We left off our last newsletter about the rib cage with some questions for you to think about.
How did you answer these?
If you answered, your rib cage feels pretty stiff: You are likely not receiving all the benefits of breathing well. When we breathe well or three-dimensionally, it helps create mobility in our rib cage. The opposite is true when we don't breathe well. It can make our rib cage stiffer by overusing the muscles that are attached to it for the simple task of breathing.
If you answered you don't breathe well: Your rib cage may also be it stiff or rigid. Perhaps you feel like you cannot get a breath fully in or out.
If you answered you do not turn your head well or easily to one side or the other: The muscles that are attached from your neck to your...
During this month's newsletters, we have discussed the connections of our head, neck, shoulders, and rib cage, as well as the role of that one thing we do all day long that can contribute to our neck and shoulder discomfort, breathing.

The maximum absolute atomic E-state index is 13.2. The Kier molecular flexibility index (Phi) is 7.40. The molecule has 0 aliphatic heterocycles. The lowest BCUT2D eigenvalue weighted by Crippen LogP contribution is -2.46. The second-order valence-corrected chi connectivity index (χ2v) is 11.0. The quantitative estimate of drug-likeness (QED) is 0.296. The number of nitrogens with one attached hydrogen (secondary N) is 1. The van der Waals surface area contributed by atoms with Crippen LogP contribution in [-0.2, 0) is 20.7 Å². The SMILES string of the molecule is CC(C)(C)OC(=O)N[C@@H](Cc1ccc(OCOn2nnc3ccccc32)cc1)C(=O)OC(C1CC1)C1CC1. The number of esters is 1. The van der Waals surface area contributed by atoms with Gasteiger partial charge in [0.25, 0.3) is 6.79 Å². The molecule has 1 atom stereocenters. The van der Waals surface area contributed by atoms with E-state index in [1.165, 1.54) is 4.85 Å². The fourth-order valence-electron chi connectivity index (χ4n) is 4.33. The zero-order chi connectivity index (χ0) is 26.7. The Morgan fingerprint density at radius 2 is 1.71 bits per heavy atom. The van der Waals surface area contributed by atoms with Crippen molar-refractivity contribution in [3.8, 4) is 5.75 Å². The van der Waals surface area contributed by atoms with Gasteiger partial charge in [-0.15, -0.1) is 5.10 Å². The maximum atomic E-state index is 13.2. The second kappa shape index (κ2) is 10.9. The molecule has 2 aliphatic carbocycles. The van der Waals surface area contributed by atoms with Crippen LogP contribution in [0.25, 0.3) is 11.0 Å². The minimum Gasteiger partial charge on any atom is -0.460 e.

In today's installment, we will discuss some 'easy' things you can do to help calm that nagging discomfort. Easy is in quotes because you can easily overdo the suggestions we will make here.
Let's talk posture first. From a young age, you may have heard, 'stand up straight, pull your shoulder back, etc.'
This was well-meaning advice. However, it likely was not great for your neck and shoulders over time. Our spines are not straight, at least not from top to bottom. They have gentle curves to help lessen the pressure when we load them. Our shoulders are not meant to be back behind the rest of our bodies. If our shoulders are back, doing work in front of our bodies is challenging.
Let's add just a little more...